The secret service knew at that time that Mundlos had written the article “Thoughts on the [far-right] scene”, published in 1998 in the journal White Supremacy of the global neo-Nazi network “Blood & Honour”. In it, Mundlos railed against “comrades” who had not made “struggle the axis of their life”, but rather “pleasure”.

The secret service was well informed about the inner workings of “Blood & Honour”. The then leader of the Thuringia brown music network, Marcel Dienel, worked for them. With Tino Brandt and Dienel, the intelligence authorities had the two most important neo-Nazis in Thuringia on their payroll. According to admissions by the Thuringia state government, there was also a third spy in the environs of the Jena neo-Nazis.

Nevertheless, in 1998 Mundlos was able to use the identity card of the supporter Max B. to apply for and obtain a new passport. The officials who processed the application apparently did not realize that before them stood not Max, but another individual.

In September 1998, the Brandenburg State Secret Service informed its counterparts in Saxony and Thuringia, and the federal office in Cologne, that one of its informants, code name “Plato”, had reported that the Saxon neo-Nazi Jan W. was about to procure weapons for Böhnhardt, Zschäpe and Mundlos. The money for the weapons came from the “Blood & Honour” network, whose “White Supremacy” bulletins were published in Jan W’s name. The trio wanted to use the weapons for “further (!) attacks”, and get away using “borrowed” passports.

Despite these numerous indications of a terrorist network and the discovery of explosives in the garage in Jena, on March 4, 1999, the Federal Criminal Police (BKA) told the attorney general in a four-page memo that the state prosecutor Gera had come to the conclusion that it was only “a loose network of individual offenders”. The prosecutor’s office saw no evidence of a terrorist group, it said. The attorney general, who refused to take over the case, accepted this. The local prosecutor only investigated the crime of preparing an explosion, which then lapsed under the statute of limitations in 2003.

“Blood & Honour” continued to support the NSU terrorists, however. At a secret concert in 2008, money was collected for the trio, according to an insider speaking to Spiegel Online.

The central figure who appears in the files from the years 1998 and 1999, and who is now increasingly coming to public attention, is the former Thuringia NPD Chairman Ralf Wohlleben. He is now in prison for allegedly giving the murderous trio a weapon and ammunition. Intelligence officials noted in 1998 that Wohlleben allegedly had “direct access” to the three fugitives and was their “contact person”, “functioning as logistic support”.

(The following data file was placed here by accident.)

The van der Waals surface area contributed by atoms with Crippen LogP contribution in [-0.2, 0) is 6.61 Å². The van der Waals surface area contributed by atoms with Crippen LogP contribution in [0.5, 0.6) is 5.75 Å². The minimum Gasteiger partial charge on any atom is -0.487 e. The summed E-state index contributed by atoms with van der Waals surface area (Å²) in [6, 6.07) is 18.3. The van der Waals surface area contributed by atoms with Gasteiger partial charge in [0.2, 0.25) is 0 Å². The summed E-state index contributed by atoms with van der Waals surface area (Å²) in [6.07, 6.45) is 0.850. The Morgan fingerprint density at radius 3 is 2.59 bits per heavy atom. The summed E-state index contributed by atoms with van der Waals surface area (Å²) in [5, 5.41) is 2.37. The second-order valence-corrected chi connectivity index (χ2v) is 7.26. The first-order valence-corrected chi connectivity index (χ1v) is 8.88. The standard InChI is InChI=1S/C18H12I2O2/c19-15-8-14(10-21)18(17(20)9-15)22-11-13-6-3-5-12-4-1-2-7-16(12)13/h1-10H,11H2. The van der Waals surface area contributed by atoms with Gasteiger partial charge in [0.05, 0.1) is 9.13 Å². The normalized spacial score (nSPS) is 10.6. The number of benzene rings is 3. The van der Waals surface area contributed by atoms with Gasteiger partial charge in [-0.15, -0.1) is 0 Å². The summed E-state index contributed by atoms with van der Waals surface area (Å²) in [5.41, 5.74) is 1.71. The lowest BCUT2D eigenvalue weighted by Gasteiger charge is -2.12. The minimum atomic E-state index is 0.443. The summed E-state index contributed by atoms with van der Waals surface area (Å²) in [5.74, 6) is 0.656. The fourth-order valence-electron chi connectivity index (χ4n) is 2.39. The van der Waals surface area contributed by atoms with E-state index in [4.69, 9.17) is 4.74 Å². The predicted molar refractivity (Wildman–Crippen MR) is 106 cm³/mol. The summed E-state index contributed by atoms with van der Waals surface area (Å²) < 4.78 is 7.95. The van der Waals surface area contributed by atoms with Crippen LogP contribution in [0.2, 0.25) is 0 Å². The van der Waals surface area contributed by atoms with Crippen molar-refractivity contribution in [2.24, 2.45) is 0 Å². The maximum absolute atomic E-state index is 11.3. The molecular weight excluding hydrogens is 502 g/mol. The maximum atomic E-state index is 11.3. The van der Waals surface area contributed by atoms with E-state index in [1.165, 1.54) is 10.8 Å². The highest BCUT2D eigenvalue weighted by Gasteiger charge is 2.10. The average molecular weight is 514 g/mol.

Wohlleben was under constant surveillance. The notes on him fill up several files. Those carrying out the surveillance knew he was in contact with the trio. In March 1999, they noted: “Wohlleben pleased with a quick donation (500 marks)”, the three needed “money urgently”. In 2001, Ralf Wohlleben told an undercover agent that contact with the parents of the escapees was currently “impaired”—i.e., they had previously had contact with their parents.

In a memo dated April 2001, it states, Wohlleben declined donations. The three no longer needed money. “In the meantime” they had carried out many “things / actions”, about which the “interlocutor did not wish to know”. At this time, the trio had robbed three banks.

Tino Brandt also protected the trio after they had gone to ground. The informant—code name “Otto”—was kept abreast by the secret service of the surveillance activities of the police, as the Berliner Zeitung reported recently.

In 2000, Brandt received DM2, 000 from the secret service, to give to the three right-wing terrorists for new passports. The Thuringia Secret Service knew from intercepted phone calls that the neo-Nazi group then urgently needed money for new passports, despite the bank robberies they had carried out.

The secret service sought to justify this financial support, saying they used it to obtain concrete clues as to the location and cover names of the terrorists. Apparently, the money never reached them. Nevertheless, they were able to obtain new passports without difficulty because the secret service never told the passport registration offices in Saxony about them.

Using the new passports, the trio travelled to Norway and Sweden, possibly also to Switzerland, from where the murder weapon came—a Ceska83 pistol.

The Thuringia Secret Service also purchased at least four copies of the anti-Semitic board game “Pogromly”, produced by the terror trio at home, so providing them another DM400.

The secret service also possessed dozens of clues as to the location of the trio in Chemnitz, where the first bank robbery occurred in October 1999. At this time, there were more than 20 surveillance operations mounted against right-wing extremists. A surveillance photo shows Böhnhardt in May 2000 in the parking lot of a shopping market in Chemnitz, as he is loading something into a car.